Clinical assessment tools

Updated March 23, 2017

Doctors, nurses, psychologists and other medical professionals all use clinical assessment tools to evaluate the state of a client or patient. The assessment of a patient calls for the collection of both objective and subjective data so the doctor or evaluator can make a proper diagnosis.

Tests and Scales

A clinical scale or test consists of questions or sections designed to objectively quantify and assess a patient's functioning. Each section typically has a specific score or rating scale, which the test administrator compares to scores of a "normal" population in order to determine the functioning or impairment level of the patient. Many types of clinical tests and scales exist, including those that measure and rate cognitive abilities, brain functioning, feelings and attitudes, personality, social and physical functioning.

Surveys and Questionnaires

Self-report surveys and questionnaires get the patient to rate himself on a subjective basis. These techniques rely on getting the individual to be honest, which is one of the flaws with self-report assessment tools. Evaluators use surveys and questionnaires to assess many areas, including psychiatric well-being, physical functioning and general state-of-being.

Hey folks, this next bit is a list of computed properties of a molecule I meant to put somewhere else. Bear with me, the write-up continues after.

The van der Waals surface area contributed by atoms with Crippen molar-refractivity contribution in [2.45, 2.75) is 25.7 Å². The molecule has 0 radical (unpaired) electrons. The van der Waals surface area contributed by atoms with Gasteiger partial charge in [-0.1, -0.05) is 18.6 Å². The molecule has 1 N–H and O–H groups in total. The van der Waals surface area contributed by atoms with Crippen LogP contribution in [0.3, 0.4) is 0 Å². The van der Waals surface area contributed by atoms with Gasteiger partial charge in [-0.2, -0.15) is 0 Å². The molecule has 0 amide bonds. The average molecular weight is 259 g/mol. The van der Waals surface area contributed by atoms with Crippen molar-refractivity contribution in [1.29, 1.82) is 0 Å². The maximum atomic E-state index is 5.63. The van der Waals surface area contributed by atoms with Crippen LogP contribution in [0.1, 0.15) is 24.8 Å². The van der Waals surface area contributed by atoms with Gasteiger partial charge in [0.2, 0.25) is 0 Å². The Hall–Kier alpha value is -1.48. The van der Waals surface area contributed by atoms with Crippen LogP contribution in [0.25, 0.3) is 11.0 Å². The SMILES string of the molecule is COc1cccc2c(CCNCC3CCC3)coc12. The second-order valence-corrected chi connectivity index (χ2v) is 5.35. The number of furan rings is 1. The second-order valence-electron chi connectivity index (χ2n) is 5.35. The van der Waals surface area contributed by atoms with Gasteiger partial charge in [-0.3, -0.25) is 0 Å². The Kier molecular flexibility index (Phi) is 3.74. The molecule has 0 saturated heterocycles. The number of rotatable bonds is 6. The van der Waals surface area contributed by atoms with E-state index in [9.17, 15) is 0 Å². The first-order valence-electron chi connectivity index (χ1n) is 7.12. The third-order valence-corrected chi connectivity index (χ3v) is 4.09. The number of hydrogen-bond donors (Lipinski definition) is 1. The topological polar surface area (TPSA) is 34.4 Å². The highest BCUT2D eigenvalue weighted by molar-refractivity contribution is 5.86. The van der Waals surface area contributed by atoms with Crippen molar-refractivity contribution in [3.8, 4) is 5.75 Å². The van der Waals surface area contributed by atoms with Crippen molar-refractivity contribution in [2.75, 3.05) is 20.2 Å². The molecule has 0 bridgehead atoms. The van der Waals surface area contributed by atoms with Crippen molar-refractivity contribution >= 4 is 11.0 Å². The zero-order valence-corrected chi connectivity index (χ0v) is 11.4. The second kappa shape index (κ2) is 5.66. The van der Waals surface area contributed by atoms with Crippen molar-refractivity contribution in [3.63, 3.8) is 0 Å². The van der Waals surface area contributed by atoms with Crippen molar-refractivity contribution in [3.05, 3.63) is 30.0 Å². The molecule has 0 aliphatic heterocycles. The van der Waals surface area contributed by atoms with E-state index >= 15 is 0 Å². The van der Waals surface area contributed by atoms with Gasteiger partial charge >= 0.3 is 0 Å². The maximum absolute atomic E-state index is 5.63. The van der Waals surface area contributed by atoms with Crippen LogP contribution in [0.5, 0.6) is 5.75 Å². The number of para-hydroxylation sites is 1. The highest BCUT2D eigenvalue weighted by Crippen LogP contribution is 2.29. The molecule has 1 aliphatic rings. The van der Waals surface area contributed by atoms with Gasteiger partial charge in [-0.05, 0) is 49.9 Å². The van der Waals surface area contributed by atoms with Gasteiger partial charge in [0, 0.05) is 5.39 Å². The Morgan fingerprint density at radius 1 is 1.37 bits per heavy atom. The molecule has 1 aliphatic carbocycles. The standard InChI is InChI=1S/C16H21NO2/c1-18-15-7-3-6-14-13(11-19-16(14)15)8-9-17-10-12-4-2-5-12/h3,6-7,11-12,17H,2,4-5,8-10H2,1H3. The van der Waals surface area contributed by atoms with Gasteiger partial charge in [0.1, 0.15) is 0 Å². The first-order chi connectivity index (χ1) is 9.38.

In a clinical interview, the evaluator or professional meets with the patient and asks questions about the issue at hand. The evaluator monitors the patient's overall demeanour and body language during the interview. She asks questions about the patient's background and history. During the interview, the evaluator wants to obtain honest, qualitative answers so that he can make a professional judgment or diagnosis and work on treatment plans tailored to the patient.


Examinations involve the clinical inspection, observation and comparison of parts of the body to determine where deficiencies or abnormalities lie. For example, a physical examination involves checking the patient's vital signs, such as blood pressure, respiration and heart rate. It also involves physically inspecting parts of the body, such as your head and neck, abdomen and extremities.

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About the Author

Matthew Schieltz has been a freelance web writer since August 2006, and has experience writing a variety of informational articles, how-to guides, website and e-book content for organizations such as Demand Studios. Schieltz holds a Bachelor of Arts in psychology from Wright State University in Dayton, Ohio. He plans to pursue graduate school in clinical psychology.